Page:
Essay: Remembering David D. Jackson (1943 – 2023)

A memorial to David D. Jackson, who leaves behind an influential body of work and an outstanding cohort of former students and collaborators across the globe.

By Ross S. Stein, Temblor, Inc.

David D. Jackson, 1943-2023. Photo provided by Kathy Jackson.
David D. Jackson, 1943-2023. Photo provided by Kathy Jackson.


If there is a clarion call of David Jackson’s that stuck in my craw for so many years, it is this: “Only prospective testing counts.” There’s tough love for you in four words.

David Jackson played a profound role in my scientific life — for the first 30 years as combatants and the past 10 years as collaborators. It’s shocking that it took me so long to see the wisdom and power of his approach, but at least in that last decade, I was able to drink from his well of insights. This culminated in our work on the Global Earthquake Activity Rate, or GEAR, model. For the past two years, we at Temblor have been building an enhanced GEAR model with 50 times the data. On March 29, we presented our new model to David and Peter Bird in a marathon Zoom session. Temblor team members were thrilled to meet David, to explain each of their contributions, and to receive his feedback. David was appreciative and encouraging, perceptive and self-effacing.

The next day, he was gone. The fragility and finality of life were never so stark. One day later and he would have missed our meeting, one decade later and I would have missed our collaboration. There is a message here: Don’t wait.

Our relationship began in 1980. Four years earlier, Bob Castle discovered the “Palmdale Bulge,” an ominous 30-centimeter (12-inch) uplift of land athwart the southern San Andreas Fault. The finding led to the 1977 Earthquake Hazards Reduction Act that dramatically increased funding for earthquake research. As a graduate student, I was studying postseismic deformation of the 1952 magnitude-7.3 Kern County earthquake along the northwest flank of the Bulge, and so began to work closely with Castle and Wayne Thatcher at the U.S. Geological Survey. In 1980, David Jackson published a paper arguing that the Bulge was a measurement mirage, but he did so with humility and gentility, titling the paper, “Aseismic uplift in southern California: An alternative interpretation.”

I was asked to debate David at two conferences, where I staked my claim that the uplift exceeded the survey errors, and David and I went on to publish dueling papers in 1981. After a dozen or so more papers and experiments in the next four years by David, by National Geodetic Survey geodesists, by Bob Castle and his collaborators, and myself, the Bulge was whittled down by error corrections to about 15 centimeters (6 inches) in my view. All through this period, Bob was defending the Bulge while writing a USGS Professional Paper that should have laid out the full, indisputable case. When I read Bob’s submitted manuscript, I was aghast. The evidence he presented was unconvincing: David had been right, the Bulge was gone. I immediately switched sides, as did Wayne.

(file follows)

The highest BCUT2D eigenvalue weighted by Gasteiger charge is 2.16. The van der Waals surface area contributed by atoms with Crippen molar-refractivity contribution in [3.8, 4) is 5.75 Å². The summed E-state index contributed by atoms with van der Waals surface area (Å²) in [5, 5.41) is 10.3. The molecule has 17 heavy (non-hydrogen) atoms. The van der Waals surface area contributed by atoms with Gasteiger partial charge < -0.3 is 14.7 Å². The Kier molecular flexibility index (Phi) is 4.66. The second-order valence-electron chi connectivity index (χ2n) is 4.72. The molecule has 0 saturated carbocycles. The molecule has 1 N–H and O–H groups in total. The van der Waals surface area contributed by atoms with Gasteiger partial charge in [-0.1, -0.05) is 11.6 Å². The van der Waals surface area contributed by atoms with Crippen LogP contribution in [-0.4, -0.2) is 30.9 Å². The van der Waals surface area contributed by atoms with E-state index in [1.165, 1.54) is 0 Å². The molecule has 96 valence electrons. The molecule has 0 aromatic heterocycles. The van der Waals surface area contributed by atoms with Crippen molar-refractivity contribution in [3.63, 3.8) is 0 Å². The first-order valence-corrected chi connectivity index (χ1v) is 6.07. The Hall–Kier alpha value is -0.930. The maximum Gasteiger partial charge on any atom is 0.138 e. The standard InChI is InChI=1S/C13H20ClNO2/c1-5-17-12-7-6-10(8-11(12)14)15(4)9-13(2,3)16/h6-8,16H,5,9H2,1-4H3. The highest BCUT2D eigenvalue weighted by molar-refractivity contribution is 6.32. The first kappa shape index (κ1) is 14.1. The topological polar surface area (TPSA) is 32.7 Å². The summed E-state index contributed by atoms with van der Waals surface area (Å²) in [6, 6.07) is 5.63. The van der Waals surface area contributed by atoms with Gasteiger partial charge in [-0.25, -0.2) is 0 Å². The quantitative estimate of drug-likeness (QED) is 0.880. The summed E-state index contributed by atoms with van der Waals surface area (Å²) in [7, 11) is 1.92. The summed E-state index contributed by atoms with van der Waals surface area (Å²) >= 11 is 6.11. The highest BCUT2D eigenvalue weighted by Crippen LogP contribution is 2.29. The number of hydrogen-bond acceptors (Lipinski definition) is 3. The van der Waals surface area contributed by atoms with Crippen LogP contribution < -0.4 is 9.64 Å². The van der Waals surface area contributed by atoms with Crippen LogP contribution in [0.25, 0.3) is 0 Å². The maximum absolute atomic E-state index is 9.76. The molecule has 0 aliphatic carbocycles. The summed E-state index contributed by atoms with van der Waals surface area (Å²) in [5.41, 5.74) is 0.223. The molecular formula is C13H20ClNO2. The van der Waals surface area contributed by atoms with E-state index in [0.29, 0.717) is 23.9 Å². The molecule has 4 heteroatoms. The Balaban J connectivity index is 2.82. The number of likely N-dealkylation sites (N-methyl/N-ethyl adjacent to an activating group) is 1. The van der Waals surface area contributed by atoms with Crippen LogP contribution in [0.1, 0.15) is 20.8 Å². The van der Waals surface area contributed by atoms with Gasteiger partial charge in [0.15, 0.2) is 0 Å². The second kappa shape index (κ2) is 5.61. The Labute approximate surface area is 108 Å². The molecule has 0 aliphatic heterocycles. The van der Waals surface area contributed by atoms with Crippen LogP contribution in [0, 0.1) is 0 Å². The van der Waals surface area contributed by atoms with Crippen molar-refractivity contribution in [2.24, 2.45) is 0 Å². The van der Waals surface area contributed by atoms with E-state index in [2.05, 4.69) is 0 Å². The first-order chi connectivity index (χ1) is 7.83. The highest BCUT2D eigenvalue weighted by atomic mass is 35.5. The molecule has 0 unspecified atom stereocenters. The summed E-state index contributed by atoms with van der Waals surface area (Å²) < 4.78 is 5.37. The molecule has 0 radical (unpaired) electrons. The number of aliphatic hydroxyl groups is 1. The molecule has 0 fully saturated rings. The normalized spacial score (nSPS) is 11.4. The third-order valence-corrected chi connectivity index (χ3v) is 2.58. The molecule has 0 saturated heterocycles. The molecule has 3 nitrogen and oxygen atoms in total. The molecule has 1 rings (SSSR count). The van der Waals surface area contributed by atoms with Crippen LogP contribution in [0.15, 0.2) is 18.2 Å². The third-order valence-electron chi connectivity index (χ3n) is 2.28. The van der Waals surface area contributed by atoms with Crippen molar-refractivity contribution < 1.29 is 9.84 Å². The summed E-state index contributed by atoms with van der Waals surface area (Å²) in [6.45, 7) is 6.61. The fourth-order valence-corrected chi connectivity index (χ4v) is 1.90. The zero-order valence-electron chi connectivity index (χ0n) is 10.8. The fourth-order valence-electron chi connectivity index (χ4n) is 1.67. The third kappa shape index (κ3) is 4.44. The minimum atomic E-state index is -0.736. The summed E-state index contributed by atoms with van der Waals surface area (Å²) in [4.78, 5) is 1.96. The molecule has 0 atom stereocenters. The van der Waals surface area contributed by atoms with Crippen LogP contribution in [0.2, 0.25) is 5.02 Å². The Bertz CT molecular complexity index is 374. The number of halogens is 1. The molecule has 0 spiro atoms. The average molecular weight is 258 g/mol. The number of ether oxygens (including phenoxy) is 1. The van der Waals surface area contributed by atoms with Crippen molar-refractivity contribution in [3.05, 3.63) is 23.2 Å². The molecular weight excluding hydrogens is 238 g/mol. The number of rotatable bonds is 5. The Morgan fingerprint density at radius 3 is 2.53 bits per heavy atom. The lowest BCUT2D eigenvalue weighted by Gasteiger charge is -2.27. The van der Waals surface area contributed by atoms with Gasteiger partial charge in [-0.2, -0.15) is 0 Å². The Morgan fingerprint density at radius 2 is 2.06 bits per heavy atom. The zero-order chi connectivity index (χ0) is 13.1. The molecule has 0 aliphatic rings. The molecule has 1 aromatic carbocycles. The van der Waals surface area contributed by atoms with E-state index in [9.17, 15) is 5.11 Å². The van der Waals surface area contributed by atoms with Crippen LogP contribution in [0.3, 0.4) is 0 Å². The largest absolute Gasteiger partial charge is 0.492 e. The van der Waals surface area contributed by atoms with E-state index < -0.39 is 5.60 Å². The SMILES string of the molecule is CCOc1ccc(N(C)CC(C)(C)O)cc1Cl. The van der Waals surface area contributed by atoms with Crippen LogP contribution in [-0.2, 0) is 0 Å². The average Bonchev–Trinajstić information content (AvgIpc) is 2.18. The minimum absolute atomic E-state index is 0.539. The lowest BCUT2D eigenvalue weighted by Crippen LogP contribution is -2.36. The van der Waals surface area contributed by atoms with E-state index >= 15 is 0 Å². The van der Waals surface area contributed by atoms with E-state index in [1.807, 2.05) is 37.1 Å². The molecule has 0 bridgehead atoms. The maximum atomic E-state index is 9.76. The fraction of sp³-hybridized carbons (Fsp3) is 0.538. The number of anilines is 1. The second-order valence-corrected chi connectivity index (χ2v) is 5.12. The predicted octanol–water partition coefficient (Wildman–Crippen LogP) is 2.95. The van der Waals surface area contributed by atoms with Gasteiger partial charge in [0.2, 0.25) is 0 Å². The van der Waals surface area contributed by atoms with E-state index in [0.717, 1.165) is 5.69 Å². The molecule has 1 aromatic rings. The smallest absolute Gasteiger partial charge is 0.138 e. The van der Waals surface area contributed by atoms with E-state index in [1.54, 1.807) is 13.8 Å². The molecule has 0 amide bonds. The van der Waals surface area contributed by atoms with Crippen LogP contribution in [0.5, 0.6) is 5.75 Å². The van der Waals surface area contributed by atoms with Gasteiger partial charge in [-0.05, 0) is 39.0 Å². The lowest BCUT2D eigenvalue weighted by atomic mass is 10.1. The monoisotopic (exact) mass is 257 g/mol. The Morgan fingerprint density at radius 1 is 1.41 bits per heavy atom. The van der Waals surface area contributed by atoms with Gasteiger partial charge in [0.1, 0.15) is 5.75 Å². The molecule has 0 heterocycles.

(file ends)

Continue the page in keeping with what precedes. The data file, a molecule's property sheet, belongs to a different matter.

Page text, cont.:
By this time, I should have been David’s convert. But I wasn’t. Despite David being collegial in all our interactions, his prescience about the Bulge stung my pride. And it seemed over the next 20 years that any conference I attended, any field trip I took, no matter how far from California, David was there, upholding his scientific view. He argued that the only protection against selection bias and confirmation bias, which can subvert everything we do, is prospective testing. He was wary of a consensus that can sometimes substitute conviction for evidence. He was skeptical about characteristic earthquakes (he was right), time-predictable and slip-predictable earthquakes (he was right), the seismic gap hypothesis (he was right), the California earthquake drought (I believe he was right), and about Coulomb stress transfer (he pushed us to prospectively test it — and it survived).

So, it finally dawned on me that in all our debates and disputes, David was mostly right, and I was mostly wrong, and thus I should be working with him and learning from him. But what made my U-turn possible was something essential to David’s character: He never made any of our debates or differences personal. No one was demeaned. He never acted as if he were debunking something; he was instead hypothesis testing. He took no pleasure in shooting down a paper or an idea; instead, he was always gracious, always friendly. So, while he approached popular ideas with skepticism, he approached their advocates with equanimity. He was simply holding us to his high standards. I see now that only under these conditions can the scientific method truly thrive.

This is how we came to work together. We wanted to develop a global earthquake model and knew that for it to pass muster, it would have to be independently tested. However carefully and thoughtfully constructed, David considered that a California earthquake hazard model was essentially untestable. That’s because it would take a thousand years to see the largest San Andreas earthquakes rumble through several times. But a global model covers an area a thousand times larger than California, and so, by trading time for space, it could be tested in a matter of years. And so, for GEAR, it was.

David leaves behind a huge and influential body of work, an outstanding cohort of former students, and collaborators across the globe — one of whom took much too long to see the light.